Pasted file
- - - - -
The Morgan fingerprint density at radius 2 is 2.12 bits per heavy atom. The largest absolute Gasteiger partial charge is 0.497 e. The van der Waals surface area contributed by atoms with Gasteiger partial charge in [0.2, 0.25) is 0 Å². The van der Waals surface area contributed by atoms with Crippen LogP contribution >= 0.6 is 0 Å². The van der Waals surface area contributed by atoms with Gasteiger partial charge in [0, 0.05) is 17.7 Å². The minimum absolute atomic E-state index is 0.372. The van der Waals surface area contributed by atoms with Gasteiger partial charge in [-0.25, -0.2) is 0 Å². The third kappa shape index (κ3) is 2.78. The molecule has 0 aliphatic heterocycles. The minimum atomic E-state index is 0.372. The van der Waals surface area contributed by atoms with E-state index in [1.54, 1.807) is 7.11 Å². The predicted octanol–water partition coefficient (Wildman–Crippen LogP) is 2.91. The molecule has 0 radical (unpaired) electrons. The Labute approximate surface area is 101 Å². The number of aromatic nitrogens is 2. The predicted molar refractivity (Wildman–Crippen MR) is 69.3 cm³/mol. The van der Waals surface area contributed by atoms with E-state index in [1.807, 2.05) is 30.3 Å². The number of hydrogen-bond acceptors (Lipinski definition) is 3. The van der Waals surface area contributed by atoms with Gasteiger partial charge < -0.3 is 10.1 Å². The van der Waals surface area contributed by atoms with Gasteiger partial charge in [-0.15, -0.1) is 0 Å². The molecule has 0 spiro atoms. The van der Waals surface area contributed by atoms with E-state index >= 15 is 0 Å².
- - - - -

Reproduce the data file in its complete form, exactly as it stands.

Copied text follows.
The Morgan fingerprint density at radius 2 is 2.12 bits per heavy atom. The largest absolute Gasteiger partial charge is 0.497 e. The van der Waals surface area contributed by atoms with Gasteiger partial charge in [0.2, 0.25) is 0 Å². The van der Waals surface area contributed by atoms with Crippen LogP contribution >= 0.6 is 0 Å². The van der Waals surface area contributed by atoms with Gasteiger partial charge in [0, 0.05) is 17.7 Å². The minimum absolute atomic E-state index is 0.372. The van der Waals surface area contributed by atoms with Gasteiger partial charge in [-0.25, -0.2) is 0 Å². The third kappa shape index (κ3) is 2.78. The molecule has 0 aliphatic heterocycles. The minimum atomic E-state index is 0.372. The van der Waals surface area contributed by atoms with E-state index in [1.54, 1.807) is 7.11 Å². The predicted octanol–water partition coefficient (Wildman–Crippen LogP) is 2.91. The molecule has 0 radical (unpaired) electrons. The Labute approximate surface area is 101 Å². The number of aromatic nitrogens is 2. The predicted molar refractivity (Wildman–Crippen MR) is 69.3 cm³/mol. The van der Waals surface area contributed by atoms with E-state index in [1.807, 2.05) is 30.3 Å². The number of hydrogen-bond acceptors (Lipinski definition) is 3. The van der Waals surface area contributed by atoms with Gasteiger partial charge < -0.3 is 10.1 Å². The van der Waals surface area contributed by atoms with Gasteiger partial charge in [-0.15, -0.1) is 0 Å². The molecule has 0 spiro atoms. The van der Waals surface area contributed by atoms with E-state index >= 15 is 0 Å².